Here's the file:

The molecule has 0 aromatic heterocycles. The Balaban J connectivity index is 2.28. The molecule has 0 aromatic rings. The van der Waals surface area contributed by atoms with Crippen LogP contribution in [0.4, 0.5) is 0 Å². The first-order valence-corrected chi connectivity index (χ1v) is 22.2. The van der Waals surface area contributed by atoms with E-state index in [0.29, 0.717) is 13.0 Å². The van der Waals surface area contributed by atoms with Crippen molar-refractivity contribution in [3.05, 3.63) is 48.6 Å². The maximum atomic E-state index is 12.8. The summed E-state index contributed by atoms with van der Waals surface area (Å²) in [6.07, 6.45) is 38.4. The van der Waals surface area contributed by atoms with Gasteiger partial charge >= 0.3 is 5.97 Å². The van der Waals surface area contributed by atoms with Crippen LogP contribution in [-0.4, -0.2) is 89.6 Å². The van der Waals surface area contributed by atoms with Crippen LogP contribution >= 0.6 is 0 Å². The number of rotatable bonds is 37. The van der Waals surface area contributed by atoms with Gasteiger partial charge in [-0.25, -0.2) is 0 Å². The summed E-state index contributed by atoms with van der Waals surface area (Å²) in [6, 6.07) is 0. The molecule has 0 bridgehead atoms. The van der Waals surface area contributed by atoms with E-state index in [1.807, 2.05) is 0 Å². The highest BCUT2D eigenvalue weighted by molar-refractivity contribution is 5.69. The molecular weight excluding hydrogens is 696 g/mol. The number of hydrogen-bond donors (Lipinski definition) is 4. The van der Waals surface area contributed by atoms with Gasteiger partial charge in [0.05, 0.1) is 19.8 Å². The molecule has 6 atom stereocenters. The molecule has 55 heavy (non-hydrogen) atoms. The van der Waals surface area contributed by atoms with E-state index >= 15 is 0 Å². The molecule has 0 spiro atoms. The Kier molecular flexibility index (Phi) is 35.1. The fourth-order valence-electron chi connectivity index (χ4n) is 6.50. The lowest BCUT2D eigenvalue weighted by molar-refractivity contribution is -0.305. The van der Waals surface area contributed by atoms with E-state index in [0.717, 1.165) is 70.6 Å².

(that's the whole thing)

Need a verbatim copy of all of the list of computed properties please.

The molecule has 0 aromatic heterocycles. The Balaban J connectivity index is 2.28. The molecule has 0 aromatic rings. The van der Waals surface area contributed by atoms with Crippen LogP contribution in [0.4, 0.5) is 0 Å². The first-order valence-corrected chi connectivity index (χ1v) is 22.2. The van der Waals surface area contributed by atoms with E-state index in [0.29, 0.717) is 13.0 Å². The van der Waals surface area contributed by atoms with Crippen molar-refractivity contribution in [3.05, 3.63) is 48.6 Å². The maximum atomic E-state index is 12.8. The summed E-state index contributed by atoms with van der Waals surface area (Å²) in [6.07, 6.45) is 38.4. The van der Waals surface area contributed by atoms with Gasteiger partial charge >= 0.3 is 5.97 Å². The van der Waals surface area contributed by atoms with Crippen LogP contribution in [-0.4, -0.2) is 89.6 Å². The van der Waals surface area contributed by atoms with Crippen LogP contribution >= 0.6 is 0 Å². The number of rotatable bonds is 37. The van der Waals surface area contributed by atoms with Gasteiger partial charge in [-0.25, -0.2) is 0 Å². The summed E-state index contributed by atoms with van der Waals surface area (Å²) in [6, 6.07) is 0. The molecule has 0 bridgehead atoms. The van der Waals surface area contributed by atoms with E-state index in [1.807, 2.05) is 0 Å². The highest BCUT2D eigenvalue weighted by molar-refractivity contribution is 5.69. The molecular weight excluding hydrogens is 696 g/mol. The number of hydrogen-bond donors (Lipinski definition) is 4. The van der Waals surface area contributed by atoms with Gasteiger partial charge in [0.05, 0.1) is 19.8 Å². The molecule has 6 atom stereocenters. The molecule has 55 heavy (non-hydrogen) atoms. The van der Waals surface area contributed by atoms with E-state index >= 15 is 0 Å². The molecule has 0 spiro atoms. The Kier molecular flexibility index (Phi) is 35.1. The fourth-order valence-electron chi connectivity index (χ4n) is 6.50. The lowest BCUT2D eigenvalue weighted by molar-refractivity contribution is -0.305. The van der Waals surface area contributed by atoms with E-state index in [0.717, 1.165) is 70.6 Å².